Hold on here. Somehow this classical music-writing thing has gotten out of hand.
One day you write a short review of the Eugene Symphony. You manage to spell most of the names right and convince a few readers (not all) that you are slightly knowledgeable about the music you heard. Emboldened by accidental success, you go on to write something about the Bach Festival.
The next thing you know, you’re considered somehow an expert, and you’re invited to judge the Young Soloist Competition put on by the Oregon Mozart Players.
So that’s what happened. I’m going to help judge the competition at 6 p.m. this Sunday, Feb. 5, in Room 190 at the University of Oregon’s School of Music and Dance. The OMP, about which I’ve written off and on for some time, is a sizzling chamber orchestra that plays, yes, a lot of Mozart, and is smart enough not to allow me to be the sole arbiter of this competition.
In fact, on Sunday evening I’ll be safely in the company of three other judges who actually do know something about music: Kelly Kuo, the OMP’s music director; Alice Blankenship, OMP’s concertmaster; and Jane Allen, OMP’s principal harp. I trust they will keep me out of trouble.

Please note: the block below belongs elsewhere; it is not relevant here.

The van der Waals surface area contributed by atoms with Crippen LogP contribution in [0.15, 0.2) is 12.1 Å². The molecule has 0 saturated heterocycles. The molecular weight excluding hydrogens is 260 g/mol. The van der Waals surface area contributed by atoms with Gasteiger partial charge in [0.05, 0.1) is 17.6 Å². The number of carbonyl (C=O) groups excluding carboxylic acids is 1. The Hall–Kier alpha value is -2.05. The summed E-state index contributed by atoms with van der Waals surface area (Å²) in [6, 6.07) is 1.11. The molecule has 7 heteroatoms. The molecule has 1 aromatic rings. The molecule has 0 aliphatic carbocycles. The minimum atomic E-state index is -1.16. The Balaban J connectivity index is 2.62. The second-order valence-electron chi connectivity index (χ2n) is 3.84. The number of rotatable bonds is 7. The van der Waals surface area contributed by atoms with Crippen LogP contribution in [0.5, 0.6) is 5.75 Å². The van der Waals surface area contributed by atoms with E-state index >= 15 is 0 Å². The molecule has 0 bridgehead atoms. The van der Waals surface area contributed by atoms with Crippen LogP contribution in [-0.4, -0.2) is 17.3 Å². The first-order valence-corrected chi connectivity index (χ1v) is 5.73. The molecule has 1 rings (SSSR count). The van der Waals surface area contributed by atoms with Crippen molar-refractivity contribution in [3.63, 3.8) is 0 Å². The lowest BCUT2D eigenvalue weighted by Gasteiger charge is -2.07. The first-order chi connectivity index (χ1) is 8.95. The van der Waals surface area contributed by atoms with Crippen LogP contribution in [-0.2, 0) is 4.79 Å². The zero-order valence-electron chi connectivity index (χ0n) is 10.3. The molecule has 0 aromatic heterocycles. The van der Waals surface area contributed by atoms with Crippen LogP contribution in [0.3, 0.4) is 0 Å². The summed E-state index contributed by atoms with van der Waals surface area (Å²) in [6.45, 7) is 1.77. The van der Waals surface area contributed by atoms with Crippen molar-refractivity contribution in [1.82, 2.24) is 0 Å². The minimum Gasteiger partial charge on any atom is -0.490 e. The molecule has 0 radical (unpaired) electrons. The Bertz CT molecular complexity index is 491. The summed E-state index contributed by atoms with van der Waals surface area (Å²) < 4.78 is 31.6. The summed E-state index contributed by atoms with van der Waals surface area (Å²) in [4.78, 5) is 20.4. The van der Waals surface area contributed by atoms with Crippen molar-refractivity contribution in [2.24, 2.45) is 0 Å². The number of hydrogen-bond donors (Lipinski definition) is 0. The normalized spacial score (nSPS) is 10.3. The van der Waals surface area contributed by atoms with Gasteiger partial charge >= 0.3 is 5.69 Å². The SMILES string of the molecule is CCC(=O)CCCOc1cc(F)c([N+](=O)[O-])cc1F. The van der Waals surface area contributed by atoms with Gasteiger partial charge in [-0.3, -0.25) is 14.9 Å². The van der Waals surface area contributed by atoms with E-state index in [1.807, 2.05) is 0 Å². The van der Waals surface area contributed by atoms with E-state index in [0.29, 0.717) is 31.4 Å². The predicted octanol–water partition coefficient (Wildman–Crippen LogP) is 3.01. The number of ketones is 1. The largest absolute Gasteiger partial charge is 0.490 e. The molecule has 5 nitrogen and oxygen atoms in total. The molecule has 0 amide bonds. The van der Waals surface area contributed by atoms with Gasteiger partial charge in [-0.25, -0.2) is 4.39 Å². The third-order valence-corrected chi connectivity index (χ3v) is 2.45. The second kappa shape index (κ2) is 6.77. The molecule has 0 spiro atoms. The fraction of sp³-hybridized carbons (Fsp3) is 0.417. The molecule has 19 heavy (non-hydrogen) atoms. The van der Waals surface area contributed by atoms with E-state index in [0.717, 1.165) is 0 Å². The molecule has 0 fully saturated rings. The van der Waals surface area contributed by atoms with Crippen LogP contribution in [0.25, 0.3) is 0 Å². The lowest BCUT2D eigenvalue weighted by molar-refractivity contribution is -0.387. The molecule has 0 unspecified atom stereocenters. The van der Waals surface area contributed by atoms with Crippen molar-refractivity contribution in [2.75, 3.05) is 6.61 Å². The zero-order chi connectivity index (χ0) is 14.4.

We’ll be listening to nine finalists, four who are under 14 years old, and five who are 14 to 18. They’ve been selected by video audition, and if they’re anything like the young soloists I saw perform with OMP two years ago, they are all someday going to be rich and famous and performing in Carnegie Hall.
On their way to New York, the winners from this year’s competition will be featured in OMP’s May 6 concert in Beall Concert Hall. Each winner will perform the same piece they played in the final round of judging, except that they’ll be accompanied by the OMP orchestra and the piece will be played in its entirety.
The May 6 concert will also feature Elgar’s Enfants d’un rêve (Dream Children), Op. 43, and Prokofiev’s Symphony No. 1, Op. 25, “Classical.”